It is a pleasure to rise and speak on the Statute Law Revision Bill 2011. I would like to thank the many speakers who have made outstanding contributions on this important bill, not least the previous speaker, who talked quite extensively about the fact that with this bill the government was taking some time out to look in the rear-vision mirror, which I am sure members of the house would appreciate this government is profoundly good at. It looks in the rear-vision mirror repeatedly and often. Although this bill addresses housekeeping matters for some 112 acts, this government chose to make it one of the centrepieces of its new legislative program when it introduced it into the upper house because it had no other bills to discuss.

Despite 11 years in opposition there was no policy agenda there.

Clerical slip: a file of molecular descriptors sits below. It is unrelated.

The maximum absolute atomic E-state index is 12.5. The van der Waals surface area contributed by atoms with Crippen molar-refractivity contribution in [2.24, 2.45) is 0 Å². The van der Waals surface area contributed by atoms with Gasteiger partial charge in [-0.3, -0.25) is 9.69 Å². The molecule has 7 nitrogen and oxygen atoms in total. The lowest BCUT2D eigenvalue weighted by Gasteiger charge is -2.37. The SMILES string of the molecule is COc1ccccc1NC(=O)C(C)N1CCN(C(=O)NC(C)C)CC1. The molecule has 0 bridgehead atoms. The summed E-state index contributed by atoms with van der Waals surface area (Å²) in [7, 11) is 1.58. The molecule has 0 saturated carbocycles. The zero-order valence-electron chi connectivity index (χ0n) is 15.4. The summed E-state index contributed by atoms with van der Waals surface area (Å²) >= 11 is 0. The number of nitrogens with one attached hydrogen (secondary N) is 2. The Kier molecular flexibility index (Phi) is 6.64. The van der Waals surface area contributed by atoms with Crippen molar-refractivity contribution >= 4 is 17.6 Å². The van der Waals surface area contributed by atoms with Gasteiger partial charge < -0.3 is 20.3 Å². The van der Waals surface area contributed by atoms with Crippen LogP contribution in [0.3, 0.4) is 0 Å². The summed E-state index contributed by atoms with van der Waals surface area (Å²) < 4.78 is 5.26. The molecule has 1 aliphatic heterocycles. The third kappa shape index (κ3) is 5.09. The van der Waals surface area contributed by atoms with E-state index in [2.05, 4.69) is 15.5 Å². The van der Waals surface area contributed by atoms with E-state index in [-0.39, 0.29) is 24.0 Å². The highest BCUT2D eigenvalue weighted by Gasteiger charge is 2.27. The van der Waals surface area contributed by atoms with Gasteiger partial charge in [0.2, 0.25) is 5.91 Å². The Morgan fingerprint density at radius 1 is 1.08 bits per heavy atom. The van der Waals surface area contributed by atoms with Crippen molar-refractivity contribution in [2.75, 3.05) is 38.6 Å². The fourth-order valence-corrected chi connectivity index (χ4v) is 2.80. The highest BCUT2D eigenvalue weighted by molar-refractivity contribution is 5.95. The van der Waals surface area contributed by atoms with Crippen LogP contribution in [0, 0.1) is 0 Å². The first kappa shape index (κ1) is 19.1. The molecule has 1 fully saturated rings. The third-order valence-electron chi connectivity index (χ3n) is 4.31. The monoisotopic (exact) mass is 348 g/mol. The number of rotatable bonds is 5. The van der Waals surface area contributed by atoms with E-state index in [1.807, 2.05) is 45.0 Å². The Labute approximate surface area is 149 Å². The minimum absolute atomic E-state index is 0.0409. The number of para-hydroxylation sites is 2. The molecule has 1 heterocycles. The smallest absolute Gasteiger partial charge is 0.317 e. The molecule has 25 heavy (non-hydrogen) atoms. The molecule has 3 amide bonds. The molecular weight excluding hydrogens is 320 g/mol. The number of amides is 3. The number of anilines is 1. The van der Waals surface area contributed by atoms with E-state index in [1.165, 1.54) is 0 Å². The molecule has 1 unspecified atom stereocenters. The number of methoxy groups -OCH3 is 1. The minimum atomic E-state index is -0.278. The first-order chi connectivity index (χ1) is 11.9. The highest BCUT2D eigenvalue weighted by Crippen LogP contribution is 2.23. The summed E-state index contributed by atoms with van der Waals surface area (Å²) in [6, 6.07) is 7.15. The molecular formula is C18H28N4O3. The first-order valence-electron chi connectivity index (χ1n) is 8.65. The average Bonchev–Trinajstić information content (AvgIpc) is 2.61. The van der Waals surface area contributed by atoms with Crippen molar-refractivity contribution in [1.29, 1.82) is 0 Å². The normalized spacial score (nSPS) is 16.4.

This bill, with its revision of 112 acts and its wide-ranging subject matter, which so many members have pointed to, reminds me of a children’s story. If members can bear with me, I think they will be pleased with this analogy. Those generation Xs here, of whom I am sure there are many, will remember one of the captivating stories of our childhood years called Are You My Mother? Do members remember that? In this story a bird hatches from an egg during a brief period in which its mother has wandered off, and goes in search of its mother not knowing what she looks like. It asks the dog, it asks the cow, which the Minister for Environment and Climate Change would know a lot about. It even asks a car, ‘Are you my mother?’, to which a firm no is given. Finally the hatchling is reunited with its true parent in a touching scene.